George Sharpley of Goodooga was born in 1863. The names of his parents are unknown, but it is likely that he had a white father and an Aboriginal mother. His totem was pademelon and he belonged to the Kubbi section. Sharpley was probably an initiated man as he was asked in 1897 to carry a message stick inviting an Aboriginal man named Nanee and others from Goodooga to attend a “big corroboree” on the Cuttaburra River in south-west Queensland approximately 150km away [ref]Mathews 1898: 142[/ref].
Sharpley worked as the tracker at Goodooga Police Station continuously from January 1884 to November 1912, although he was sometimes asked to work further west. Once at Brewarrina when trying to located stolen foodstuffs, Sharpley’s attention was drawn by “innumerable ants” on the ground. He studied them for a while and noticed they were carrying grains of sugar. The trail of ants led Sharpley directly to the food [ref]Wingham Chronicle and Manning River Observer 2 November 1954: 3.[/ref].
After leaving the police force, Sharpley seems to have remained in Goodooga. In 1936, his voter registration gave his residence as Goodooga [ref]1936 Electoral Roll, Commonwealth – Gwydir, State – Castlereagh, subdivision of Collarenebri: 24[/ref]. And he was living in the Goodooga police paddock (probably the same place he lived when he was a tracker) on 3 April 1942 when he passed away. He was buried the following day in Goodooga Cemetery [ref] DC of George Sharpley 1942/011269.[/ref]. There are no known descendants, although the surname is well known at nearby places such as Dirranbandi and Angledool. George may have been related to Albert Sharpley who was born in Queensland in 1872 and passed away at Dirranbandi in 1952 [ref]DC of Albert Sharpley 1952/31343406.[/ref].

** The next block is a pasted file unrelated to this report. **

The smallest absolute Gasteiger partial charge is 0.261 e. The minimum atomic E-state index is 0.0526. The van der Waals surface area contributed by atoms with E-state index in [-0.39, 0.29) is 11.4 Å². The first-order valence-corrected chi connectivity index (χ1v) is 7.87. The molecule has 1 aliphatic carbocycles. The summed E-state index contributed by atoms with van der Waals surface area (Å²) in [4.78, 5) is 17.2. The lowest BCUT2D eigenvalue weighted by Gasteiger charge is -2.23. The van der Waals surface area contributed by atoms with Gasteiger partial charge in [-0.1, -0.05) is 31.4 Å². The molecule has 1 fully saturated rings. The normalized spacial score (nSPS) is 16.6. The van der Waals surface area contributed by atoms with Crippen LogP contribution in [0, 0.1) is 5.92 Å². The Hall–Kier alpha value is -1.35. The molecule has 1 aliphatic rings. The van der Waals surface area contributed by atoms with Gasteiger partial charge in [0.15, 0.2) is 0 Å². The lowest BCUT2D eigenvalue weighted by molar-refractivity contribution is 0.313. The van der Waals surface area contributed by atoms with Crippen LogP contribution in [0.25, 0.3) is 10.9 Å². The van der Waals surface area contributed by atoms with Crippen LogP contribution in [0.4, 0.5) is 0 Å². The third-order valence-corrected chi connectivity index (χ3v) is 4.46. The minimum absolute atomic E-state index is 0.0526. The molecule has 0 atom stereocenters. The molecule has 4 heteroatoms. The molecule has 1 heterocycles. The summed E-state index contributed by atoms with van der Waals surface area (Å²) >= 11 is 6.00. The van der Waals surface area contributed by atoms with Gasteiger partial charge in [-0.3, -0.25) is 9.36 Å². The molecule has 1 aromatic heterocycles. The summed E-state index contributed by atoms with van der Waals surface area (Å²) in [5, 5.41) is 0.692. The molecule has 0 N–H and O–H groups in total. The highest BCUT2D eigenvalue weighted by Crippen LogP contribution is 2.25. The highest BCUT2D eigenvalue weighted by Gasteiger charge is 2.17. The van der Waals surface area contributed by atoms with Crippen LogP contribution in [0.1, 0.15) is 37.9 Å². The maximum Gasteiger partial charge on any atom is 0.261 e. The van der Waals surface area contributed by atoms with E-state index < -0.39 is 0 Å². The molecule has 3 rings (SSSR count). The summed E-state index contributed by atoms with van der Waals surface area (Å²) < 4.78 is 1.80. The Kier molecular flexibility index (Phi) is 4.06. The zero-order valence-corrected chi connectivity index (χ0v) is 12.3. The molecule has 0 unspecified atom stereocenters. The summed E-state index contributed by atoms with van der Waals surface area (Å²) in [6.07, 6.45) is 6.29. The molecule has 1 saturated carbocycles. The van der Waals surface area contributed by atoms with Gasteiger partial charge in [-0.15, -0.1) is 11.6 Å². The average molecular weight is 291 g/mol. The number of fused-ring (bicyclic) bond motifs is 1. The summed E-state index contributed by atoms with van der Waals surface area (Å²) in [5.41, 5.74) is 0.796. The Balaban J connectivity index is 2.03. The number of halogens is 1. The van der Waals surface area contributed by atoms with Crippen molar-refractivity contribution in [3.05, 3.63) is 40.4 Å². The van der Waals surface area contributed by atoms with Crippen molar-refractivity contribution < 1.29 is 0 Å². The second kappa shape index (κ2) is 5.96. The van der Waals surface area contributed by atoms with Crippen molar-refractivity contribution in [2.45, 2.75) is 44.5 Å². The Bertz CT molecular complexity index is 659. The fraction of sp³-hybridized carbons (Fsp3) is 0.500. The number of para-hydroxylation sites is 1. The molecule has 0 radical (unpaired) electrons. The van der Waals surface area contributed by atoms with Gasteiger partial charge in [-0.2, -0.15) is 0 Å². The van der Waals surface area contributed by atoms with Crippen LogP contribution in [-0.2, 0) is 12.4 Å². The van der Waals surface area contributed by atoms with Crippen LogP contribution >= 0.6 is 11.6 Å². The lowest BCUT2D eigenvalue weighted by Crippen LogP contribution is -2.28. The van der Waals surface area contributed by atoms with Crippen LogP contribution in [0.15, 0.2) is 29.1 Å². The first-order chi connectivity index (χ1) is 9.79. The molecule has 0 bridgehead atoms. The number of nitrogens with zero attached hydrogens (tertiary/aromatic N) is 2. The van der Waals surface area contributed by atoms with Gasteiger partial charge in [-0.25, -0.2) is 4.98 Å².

This website explores the history of Aboriginal trackers in NSW from 1862 when the current NSW Police Force was established through to 1973 when the last tracker, Norman Walford, retired. You can read about the lives of individual trackers and some of the incredible tracking feats they...Learn More ►
There were over 200 NSW police stations that employed Aboriginal trackers between 1862 and 1973. Many were concentrated in the central-west and north-west of the state, the agricultural and pastoral heartland of NSW. This is because one of the main jobs of trackers was to pursue sheep, cattle and horse thieves. Trackers sometimes lived in small huts out the back...Learn More ►
Pathfinders book Pathfinders, A history of Aboriginal trackers in NSW, written by Dr Michael Bennett and published by NewSouth, is now available from all good bookstores. Click on the link below to order your copy. https://www.abbeys.com.au/book/pathfinders-a-history-of-aboriginal-trackers-in-nsw.do Early History Since the beginning of the colony, government agencies, explorers, surveyors and members of the general public called upon the tracking...Learn More ►